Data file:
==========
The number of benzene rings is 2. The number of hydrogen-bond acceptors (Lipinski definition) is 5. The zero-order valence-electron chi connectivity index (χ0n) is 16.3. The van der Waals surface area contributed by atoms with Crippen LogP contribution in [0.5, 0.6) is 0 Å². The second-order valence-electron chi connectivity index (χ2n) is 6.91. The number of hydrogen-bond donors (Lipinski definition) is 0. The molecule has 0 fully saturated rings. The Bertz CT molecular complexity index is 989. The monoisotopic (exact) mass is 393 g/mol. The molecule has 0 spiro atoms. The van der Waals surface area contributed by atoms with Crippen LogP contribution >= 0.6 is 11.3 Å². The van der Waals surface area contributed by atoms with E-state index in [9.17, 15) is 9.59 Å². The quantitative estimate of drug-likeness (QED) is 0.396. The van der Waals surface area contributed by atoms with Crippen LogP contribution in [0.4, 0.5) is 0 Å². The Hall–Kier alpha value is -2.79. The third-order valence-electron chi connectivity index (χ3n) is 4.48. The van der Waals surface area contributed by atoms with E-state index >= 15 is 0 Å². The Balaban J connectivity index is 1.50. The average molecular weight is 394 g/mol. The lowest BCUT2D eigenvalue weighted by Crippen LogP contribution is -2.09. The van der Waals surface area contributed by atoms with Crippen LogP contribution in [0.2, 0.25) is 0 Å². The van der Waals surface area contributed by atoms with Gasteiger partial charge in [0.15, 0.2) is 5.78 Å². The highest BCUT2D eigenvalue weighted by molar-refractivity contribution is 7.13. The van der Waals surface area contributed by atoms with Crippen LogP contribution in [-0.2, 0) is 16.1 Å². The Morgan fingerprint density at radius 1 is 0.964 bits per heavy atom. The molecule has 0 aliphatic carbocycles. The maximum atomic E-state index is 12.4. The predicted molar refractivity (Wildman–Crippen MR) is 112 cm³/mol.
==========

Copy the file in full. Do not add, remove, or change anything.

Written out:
The number of benzene rings is 2. The number of hydrogen-bond acceptors (Lipinski definition) is 5. The zero-order valence-electron chi connectivity index (χ0n) is 16.3. The van der Waals surface area contributed by atoms with Crippen LogP contribution in [0.5, 0.6) is 0 Å². The second-order valence-electron chi connectivity index (χ2n) is 6.91. The number of hydrogen-bond donors (Lipinski definition) is 0. The molecule has 0 fully saturated rings. The Bertz CT molecular complexity index is 989. The monoisotopic (exact) mass is 393 g/mol. The molecule has 0 spiro atoms. The van der Waals surface area contributed by atoms with Crippen LogP contribution >= 0.6 is 11.3 Å². The van der Waals surface area contributed by atoms with E-state index in [9.17, 15) is 9.59 Å². The quantitative estimate of drug-likeness (QED) is 0.396. The van der Waals surface area contributed by atoms with Crippen LogP contribution in [0.4, 0.5) is 0 Å². The Hall–Kier alpha value is -2.79. The third-order valence-electron chi connectivity index (χ3n) is 4.48. The van der Waals surface area contributed by atoms with E-state index >= 15 is 0 Å². The Balaban J connectivity index is 1.50. The average molecular weight is 394 g/mol. The lowest BCUT2D eigenvalue weighted by Crippen LogP contribution is -2.09. The van der Waals surface area contributed by atoms with Crippen LogP contribution in [0.2, 0.25) is 0 Å². The van der Waals surface area contributed by atoms with Gasteiger partial charge in [0.15, 0.2) is 5.78 Å². The highest BCUT2D eigenvalue weighted by molar-refractivity contribution is 7.13. The van der Waals surface area contributed by atoms with Crippen LogP contribution in [-0.2, 0) is 16.1 Å². The Morgan fingerprint density at radius 1 is 0.964 bits per heavy atom. The molecule has 0 aliphatic carbocycles. The maximum atomic E-state index is 12.4. The predicted molar refractivity (Wildman–Crippen MR) is 112 cm³/mol.